“Residue management is the biggest thing that has helped us out here,” Brown says. “It has increased yields over time and we have better moisture management with less evaporation in those fields.”
In addition to residue management and no-till, Brown says, many farmers in the county are adapting irrigation water management to a higher technology, as well as installing field borders, all of which help reduce wind erosion and conserve water. They also practice crop rotation and plant cover crops for seasonal cover and other conservation purposes.
Ranchers are implementing practices such as prescribed grazing, fencing, water establishments, grass seeding, and windbreak establishment, that not only assist in protecting resources but also keep erosion to a minimum.
“The people around here learned their lessons in the Dust Bowl and the drought of the 1950s,” Brown says. “They know it can get bad and they take care of the land year in and year out, so when a drought does hit, it helps protect their resources a little more.
“Nearly everyone in the farming community around here has a conservation plan and tries very hard to follow those plans,” she adds.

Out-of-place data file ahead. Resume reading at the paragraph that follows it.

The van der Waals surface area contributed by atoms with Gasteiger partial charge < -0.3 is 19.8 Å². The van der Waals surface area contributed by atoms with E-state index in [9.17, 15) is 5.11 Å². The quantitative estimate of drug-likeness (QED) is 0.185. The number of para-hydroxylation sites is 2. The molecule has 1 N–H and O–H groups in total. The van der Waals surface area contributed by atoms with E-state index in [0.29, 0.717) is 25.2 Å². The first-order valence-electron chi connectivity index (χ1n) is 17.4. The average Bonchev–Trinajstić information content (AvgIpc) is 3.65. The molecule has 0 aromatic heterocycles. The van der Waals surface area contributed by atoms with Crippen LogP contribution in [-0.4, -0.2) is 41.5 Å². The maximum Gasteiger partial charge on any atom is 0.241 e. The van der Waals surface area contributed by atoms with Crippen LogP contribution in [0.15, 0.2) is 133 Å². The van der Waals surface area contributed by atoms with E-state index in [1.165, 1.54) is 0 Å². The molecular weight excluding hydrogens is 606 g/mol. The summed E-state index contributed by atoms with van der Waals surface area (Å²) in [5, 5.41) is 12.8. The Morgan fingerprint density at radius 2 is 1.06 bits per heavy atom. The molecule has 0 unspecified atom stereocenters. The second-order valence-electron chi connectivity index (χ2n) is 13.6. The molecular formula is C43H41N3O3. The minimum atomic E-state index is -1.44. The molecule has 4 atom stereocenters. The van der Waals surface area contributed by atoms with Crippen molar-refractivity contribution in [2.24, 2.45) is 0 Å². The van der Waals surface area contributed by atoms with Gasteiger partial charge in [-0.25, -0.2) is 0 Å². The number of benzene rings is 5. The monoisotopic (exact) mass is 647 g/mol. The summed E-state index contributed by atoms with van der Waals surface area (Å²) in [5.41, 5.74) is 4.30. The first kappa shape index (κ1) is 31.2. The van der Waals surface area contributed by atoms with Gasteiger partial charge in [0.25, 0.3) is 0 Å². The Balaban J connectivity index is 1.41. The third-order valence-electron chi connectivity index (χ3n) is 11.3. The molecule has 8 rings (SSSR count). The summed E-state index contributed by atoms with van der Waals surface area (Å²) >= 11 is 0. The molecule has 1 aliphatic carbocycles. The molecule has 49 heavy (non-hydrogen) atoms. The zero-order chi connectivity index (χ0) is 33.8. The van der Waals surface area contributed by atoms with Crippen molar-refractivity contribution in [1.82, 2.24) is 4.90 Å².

But even the best conservation efforts can't make it rain. Brown says soil tests show no moisture 4 inches down into the ground.
In fact, no subsoil moisture is found as deep as 6 feet. Since the drought began in January 2007, many windmills have gone dry; others have had to be lowered and reset.
“The irrigated crops aren't making it; although farmers have watered and watered, the high winds and heat are so excessive, the water can't keep up with the evaporation rate,” Brown. “If the plants do come up, wind erosion cuts them off and kills the crop.”
Brown credits the Conservation Reserve Program for helping to reduce wind erosion and blowing dust. The USDA Farm Service Agency recently approved emergency haying and grazing on CRP lands in the Oklahoma Panhandle as a drought relief measure to help ranchers find suitable forage for feeding livestock.
“Every little bit helps,” Brown says. “But at this point, what we really need is rain.”